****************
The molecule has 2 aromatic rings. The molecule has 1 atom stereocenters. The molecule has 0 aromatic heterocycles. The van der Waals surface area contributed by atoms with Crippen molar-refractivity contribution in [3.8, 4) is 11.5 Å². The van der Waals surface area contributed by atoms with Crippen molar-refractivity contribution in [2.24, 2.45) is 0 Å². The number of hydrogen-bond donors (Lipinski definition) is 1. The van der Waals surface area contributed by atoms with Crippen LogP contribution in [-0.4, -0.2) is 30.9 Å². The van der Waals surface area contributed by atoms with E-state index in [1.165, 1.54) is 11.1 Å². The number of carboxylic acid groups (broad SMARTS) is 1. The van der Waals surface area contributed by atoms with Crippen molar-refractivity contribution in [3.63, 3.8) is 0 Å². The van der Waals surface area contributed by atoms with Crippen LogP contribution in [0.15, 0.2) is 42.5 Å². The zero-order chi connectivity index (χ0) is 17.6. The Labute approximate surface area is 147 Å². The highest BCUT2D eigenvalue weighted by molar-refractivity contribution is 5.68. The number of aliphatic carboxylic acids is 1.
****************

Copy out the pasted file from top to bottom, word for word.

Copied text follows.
The molecule has 2 aromatic rings. The molecule has 1 atom stereocenters. The molecule has 0 aromatic heterocycles. The van der Waals surface area contributed by atoms with Crippen molar-refractivity contribution in [3.8, 4) is 11.5 Å². The van der Waals surface area contributed by atoms with Crippen molar-refractivity contribution in [2.24, 2.45) is 0 Å². The number of hydrogen-bond donors (Lipinski definition) is 1. The van der Waals surface area contributed by atoms with Crippen LogP contribution in [-0.4, -0.2) is 30.9 Å². The van der Waals surface area contributed by atoms with E-state index in [1.165, 1.54) is 11.1 Å². The number of carboxylic acid groups (broad SMARTS) is 1. The van der Waals surface area contributed by atoms with Crippen molar-refractivity contribution in [3.63, 3.8) is 0 Å². The van der Waals surface area contributed by atoms with Crippen LogP contribution in [0.15, 0.2) is 42.5 Å². The zero-order chi connectivity index (χ0) is 17.6. The Labute approximate surface area is 147 Å². The highest BCUT2D eigenvalue weighted by molar-refractivity contribution is 5.68. The number of aliphatic carboxylic acids is 1.